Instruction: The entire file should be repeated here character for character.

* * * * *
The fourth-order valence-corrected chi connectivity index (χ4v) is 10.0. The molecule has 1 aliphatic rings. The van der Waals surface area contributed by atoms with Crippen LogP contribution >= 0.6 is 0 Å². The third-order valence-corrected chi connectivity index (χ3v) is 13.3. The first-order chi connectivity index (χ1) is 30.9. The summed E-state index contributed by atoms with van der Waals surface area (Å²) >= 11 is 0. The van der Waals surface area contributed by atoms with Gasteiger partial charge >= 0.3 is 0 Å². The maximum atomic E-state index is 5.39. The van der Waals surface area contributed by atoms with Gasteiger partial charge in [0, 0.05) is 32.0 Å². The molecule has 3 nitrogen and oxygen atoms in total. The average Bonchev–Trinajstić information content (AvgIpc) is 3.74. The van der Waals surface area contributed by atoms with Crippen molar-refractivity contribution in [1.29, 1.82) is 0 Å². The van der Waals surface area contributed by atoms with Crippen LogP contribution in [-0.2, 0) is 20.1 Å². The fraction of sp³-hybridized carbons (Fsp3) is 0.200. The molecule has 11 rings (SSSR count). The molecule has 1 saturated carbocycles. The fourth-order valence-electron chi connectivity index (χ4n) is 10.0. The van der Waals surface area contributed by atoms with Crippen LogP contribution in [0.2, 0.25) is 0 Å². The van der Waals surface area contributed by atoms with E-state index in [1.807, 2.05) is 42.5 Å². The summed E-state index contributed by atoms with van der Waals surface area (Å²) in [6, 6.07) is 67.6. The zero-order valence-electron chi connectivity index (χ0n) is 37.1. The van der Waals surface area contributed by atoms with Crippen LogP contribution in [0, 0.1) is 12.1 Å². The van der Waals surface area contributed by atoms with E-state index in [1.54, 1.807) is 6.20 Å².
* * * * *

The fourth-order valence-corrected chi connectivity index (χ4v) is 10.0. The molecule has 1 aliphatic rings. The van der Waals surface area contributed by atoms with Crippen LogP contribution >= 0.6 is 0 Å². The third-order valence-corrected chi connectivity index (χ3v) is 13.3. The first-order chi connectivity index (χ1) is 30.9. The summed E-state index contributed by atoms with van der Waals surface area (Å²) >= 11 is 0. The van der Waals surface area contributed by atoms with Gasteiger partial charge >= 0.3 is 0 Å². The maximum atomic E-state index is 5.39. The van der Waals surface area contributed by atoms with Gasteiger partial charge in [0, 0.05) is 32.0 Å². The molecule has 3 nitrogen and oxygen atoms in total. The average Bonchev–Trinajstić information content (AvgIpc) is 3.74. The van der Waals surface area contributed by atoms with Crippen molar-refractivity contribution in [1.29, 1.82) is 0 Å². The van der Waals surface area contributed by atoms with Crippen LogP contribution in [-0.2, 0) is 20.1 Å². The fraction of sp³-hybridized carbons (Fsp3) is 0.200. The molecule has 11 rings (SSSR count). The molecule has 1 saturated carbocycles. The fourth-order valence-electron chi connectivity index (χ4n) is 10.0. The van der Waals surface area contributed by atoms with Crippen LogP contribution in [0.2, 0.25) is 0 Å². The van der Waals surface area contributed by atoms with E-state index in [1.807, 2.05) is 42.5 Å². The summed E-state index contributed by atoms with van der Waals surface area (Å²) in [6, 6.07) is 67.6. The zero-order valence-electron chi connectivity index (χ0n) is 37.1. The van der Waals surface area contributed by atoms with Crippen LogP contribution in [0, 0.1) is 12.1 Å². The van der Waals surface area contributed by atoms with E-state index in [1.54, 1.807) is 6.20 Å².